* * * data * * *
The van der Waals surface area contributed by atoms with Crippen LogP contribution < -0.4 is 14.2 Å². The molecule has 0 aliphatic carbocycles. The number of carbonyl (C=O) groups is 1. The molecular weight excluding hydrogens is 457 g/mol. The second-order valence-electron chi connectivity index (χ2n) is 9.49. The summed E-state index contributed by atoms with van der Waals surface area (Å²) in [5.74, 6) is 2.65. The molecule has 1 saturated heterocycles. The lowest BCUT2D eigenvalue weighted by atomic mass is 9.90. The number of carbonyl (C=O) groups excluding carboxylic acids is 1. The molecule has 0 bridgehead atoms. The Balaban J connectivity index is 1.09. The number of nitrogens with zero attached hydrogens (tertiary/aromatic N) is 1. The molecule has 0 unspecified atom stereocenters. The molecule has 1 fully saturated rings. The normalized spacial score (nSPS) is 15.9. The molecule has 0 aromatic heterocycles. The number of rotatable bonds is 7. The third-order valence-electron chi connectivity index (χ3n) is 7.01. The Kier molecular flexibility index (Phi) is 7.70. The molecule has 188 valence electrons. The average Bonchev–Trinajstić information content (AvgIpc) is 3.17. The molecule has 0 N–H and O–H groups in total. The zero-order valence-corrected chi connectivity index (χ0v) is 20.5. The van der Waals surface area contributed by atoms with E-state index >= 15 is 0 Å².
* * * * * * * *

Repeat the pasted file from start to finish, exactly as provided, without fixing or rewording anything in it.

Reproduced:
The van der Waals surface area contributed by atoms with Crippen LogP contribution < -0.4 is 14.2 Å². The molecule has 0 aliphatic carbocycles. The number of carbonyl (C=O) groups is 1. The molecular weight excluding hydrogens is 457 g/mol. The second-order valence-electron chi connectivity index (χ2n) is 9.49. The summed E-state index contributed by atoms with van der Waals surface area (Å²) in [5.74, 6) is 2.65. The molecule has 1 saturated heterocycles. The lowest BCUT2D eigenvalue weighted by atomic mass is 9.90. The number of carbonyl (C=O) groups excluding carboxylic acids is 1. The molecule has 0 bridgehead atoms. The Balaban J connectivity index is 1.09. The number of nitrogens with zero attached hydrogens (tertiary/aromatic N) is 1. The molecule has 0 unspecified atom stereocenters. The molecule has 1 fully saturated rings. The normalized spacial score (nSPS) is 15.9. The molecule has 0 aromatic heterocycles. The number of rotatable bonds is 7. The third-order valence-electron chi connectivity index (χ3n) is 7.01. The Kier molecular flexibility index (Phi) is 7.70. The molecule has 188 valence electrons. The average Bonchev–Trinajstić information content (AvgIpc) is 3.17. The molecule has 0 N–H and O–H groups in total. The zero-order valence-corrected chi connectivity index (χ0v) is 20.5. The van der Waals surface area contributed by atoms with E-state index >= 15 is 0 Å².